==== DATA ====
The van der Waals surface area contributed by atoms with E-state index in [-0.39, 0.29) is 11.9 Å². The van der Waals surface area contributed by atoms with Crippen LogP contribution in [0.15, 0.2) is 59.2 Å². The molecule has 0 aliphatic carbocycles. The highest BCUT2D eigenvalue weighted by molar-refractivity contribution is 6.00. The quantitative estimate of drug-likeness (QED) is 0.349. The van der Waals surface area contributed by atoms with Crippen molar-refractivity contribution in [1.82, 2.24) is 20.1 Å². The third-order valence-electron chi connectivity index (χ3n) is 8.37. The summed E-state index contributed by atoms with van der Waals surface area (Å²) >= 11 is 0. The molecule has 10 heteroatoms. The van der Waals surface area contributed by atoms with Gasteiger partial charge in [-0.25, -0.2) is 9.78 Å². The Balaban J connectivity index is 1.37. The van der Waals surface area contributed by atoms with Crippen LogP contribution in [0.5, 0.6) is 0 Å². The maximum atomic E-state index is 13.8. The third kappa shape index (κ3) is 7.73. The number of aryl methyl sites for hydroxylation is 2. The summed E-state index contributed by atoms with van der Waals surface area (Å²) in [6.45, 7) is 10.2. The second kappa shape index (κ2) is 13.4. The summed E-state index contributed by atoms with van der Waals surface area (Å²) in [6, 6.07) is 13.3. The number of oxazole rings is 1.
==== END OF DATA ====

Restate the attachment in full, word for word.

The van der Waals surface area contributed by atoms with E-state index in [-0.39, 0.29) is 11.9 Å². The van der Waals surface area contributed by atoms with Crippen LogP contribution in [0.15, 0.2) is 59.2 Å². The molecule has 0 aliphatic carbocycles. The highest BCUT2D eigenvalue weighted by molar-refractivity contribution is 6.00. The quantitative estimate of drug-likeness (QED) is 0.349. The van der Waals surface area contributed by atoms with Crippen molar-refractivity contribution in [1.82, 2.24) is 20.1 Å². The third-order valence-electron chi connectivity index (χ3n) is 8.37. The summed E-state index contributed by atoms with van der Waals surface area (Å²) >= 11 is 0. The molecule has 10 heteroatoms. The van der Waals surface area contributed by atoms with Gasteiger partial charge in [-0.25, -0.2) is 9.78 Å². The Balaban J connectivity index is 1.37. The van der Waals surface area contributed by atoms with Crippen LogP contribution in [0.5, 0.6) is 0 Å². The maximum atomic E-state index is 13.8. The third kappa shape index (κ3) is 7.73. The number of aryl methyl sites for hydroxylation is 2. The summed E-state index contributed by atoms with van der Waals surface area (Å²) in [6.45, 7) is 10.2. The second kappa shape index (κ2) is 13.4. The summed E-state index contributed by atoms with van der Waals surface area (Å²) in [6, 6.07) is 13.3. The number of oxazole rings is 1.